So we can all agree on one thing: The Los Angeles Rams are winning the NFC West, right?
The horned helmets certainly won the offseason. On the heels of an 11-5 season under upstart coaching prodigy Sean McVay, the Rams restocked their playoff roster, trading for the likes of Marcus Peters, Ndamukong Suh, Aqib Talib, and Brandin Cooks.
The haul is impressive enough, but when you take into account the talent that was already on the roster, the Super Bowl aspirations naturally reveal themselves. An offense predicated on the genius of Sean McVay, the reliability of the re-emergent Jared Goff, and rested on the hardy shoulders of do-it-all running back Todd Gurley. And on defense, a front headed by one of the most dominant defensive linemen in the modern era in Aaron Donald, an underrated, overwhelming force in Michael Brockers, reassured in the secondary by an ascending safety duo consisting of Lamarcus Joyner and John Johnson.
The Rams are all in on 2018. After a stunning 11-5 season in 2017, many media outlets have them taking yet another step, going 12-4 for the first time since 2003. Others are even more optimistic, pinning McVay’s Rams as the impending world champions. The hype isn’t building. It’s already here.
But there’s one problem for the Rams. The San Francisco 49ers.
While the Rams’ rebuild has been well-documented, with bright lights and big names flashing across the headlines, the 49ers have taken a quieter approach toward their ascension. The players on their roster match the organization’s sneaky nature; The team paid Jerick McKinnon to be their jack-of-all-trades on offense. The receiving core is stocked with a versatile cast of pass catchers, from reliable receivers Pierre Garcon and Trent Taylor to quick, electric playmakers such as Marquise Goodwin and Dante Pettis. Add in George Kittle at tight end, and you have an offense geared for a breakout.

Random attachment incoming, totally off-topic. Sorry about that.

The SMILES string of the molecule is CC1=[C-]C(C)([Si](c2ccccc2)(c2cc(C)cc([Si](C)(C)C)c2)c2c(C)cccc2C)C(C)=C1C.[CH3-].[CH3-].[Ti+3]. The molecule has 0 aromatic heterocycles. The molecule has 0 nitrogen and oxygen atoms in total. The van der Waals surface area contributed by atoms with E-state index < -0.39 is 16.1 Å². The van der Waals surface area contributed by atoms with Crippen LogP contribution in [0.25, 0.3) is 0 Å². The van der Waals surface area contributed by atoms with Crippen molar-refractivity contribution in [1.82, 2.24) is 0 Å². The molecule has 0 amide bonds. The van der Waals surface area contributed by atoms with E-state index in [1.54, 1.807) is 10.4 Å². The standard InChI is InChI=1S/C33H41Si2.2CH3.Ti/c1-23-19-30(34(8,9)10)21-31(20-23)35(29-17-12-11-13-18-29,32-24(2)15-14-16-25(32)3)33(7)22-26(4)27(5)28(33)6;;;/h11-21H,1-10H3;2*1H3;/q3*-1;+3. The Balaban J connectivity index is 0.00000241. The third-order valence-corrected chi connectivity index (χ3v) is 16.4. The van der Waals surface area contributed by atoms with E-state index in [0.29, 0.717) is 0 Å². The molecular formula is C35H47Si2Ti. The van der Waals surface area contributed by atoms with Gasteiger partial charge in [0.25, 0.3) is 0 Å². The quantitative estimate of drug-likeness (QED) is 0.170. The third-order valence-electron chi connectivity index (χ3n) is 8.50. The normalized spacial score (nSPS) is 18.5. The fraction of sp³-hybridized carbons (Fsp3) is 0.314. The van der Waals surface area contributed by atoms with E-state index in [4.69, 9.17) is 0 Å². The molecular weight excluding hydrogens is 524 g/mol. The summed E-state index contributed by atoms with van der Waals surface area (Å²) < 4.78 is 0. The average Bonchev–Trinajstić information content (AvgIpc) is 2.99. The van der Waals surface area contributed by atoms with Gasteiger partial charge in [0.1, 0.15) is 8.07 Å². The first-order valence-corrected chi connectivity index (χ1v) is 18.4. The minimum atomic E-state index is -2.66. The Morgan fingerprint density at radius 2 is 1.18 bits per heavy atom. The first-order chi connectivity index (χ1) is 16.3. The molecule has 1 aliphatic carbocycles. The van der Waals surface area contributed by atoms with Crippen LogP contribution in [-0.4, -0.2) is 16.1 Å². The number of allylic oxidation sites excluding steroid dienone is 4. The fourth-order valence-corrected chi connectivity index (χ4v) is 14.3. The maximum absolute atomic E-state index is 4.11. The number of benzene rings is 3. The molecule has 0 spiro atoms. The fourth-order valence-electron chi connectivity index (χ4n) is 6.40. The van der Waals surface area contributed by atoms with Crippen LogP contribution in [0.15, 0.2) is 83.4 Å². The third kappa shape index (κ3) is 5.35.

All of the team’s offense take place behind a sturdy offensive line, directed by Jimmy Garoppolo and Kyle Shanahan, a creative offensive mind in his own right. Garoppolo changed the 49ers overnight last season. Upon the acquisition of Garoppolo and his substituting of C.J. Beathard, the offense, which had been painful to watch beforehand, suddenly gained an affinity for moving the football and churning the clock. It was none other than Jimmy G who facilitated this quick progress, using a “cool under pressure” mentality and immaculate field vision to his advantage. With an offseason working with Shanahan and delving into the schemes, Garoppolo can flourish and lead a contender with the weapons he has.
The 49ers’ defense gets even less respect, but the unit is solid on all three levels. The defensive line is deep, with two first-round picks at the center in Solomon Thomas and DeForest Buckner, the latter of whom has silently solidified his reputation as one of the better interior linemen in the nation.
In the linebacking core and the secondary, the 49ers have similar levels of talent, with players such as Reuben Foster, Fred Warner, Richard Sherman, Akiello Witherspoon, Jaquiski Tartt, and Adrian Colbert. The team is flush with young, ascending, homegrown talent. While the Rams turned to the market to build a giant, John Lynch and the 49ers have stuck to their own plans. And now, in 2018, they have all the requisite pieces to compete.
The Rams are still the favorite to win the NFC West. But let’s not count the 49ers out just yet. Kyle Shanahan has a well-rounded team with very few holes and a reliable field general at his disposal. Built in different ways, with different philosophies, the Rams and 49ers are headed for a head-on collision in 2018. The Rams aim to capitalize on their artificial championship window. But the 49ers, a more traditionally-built squad, will not make it easy for them.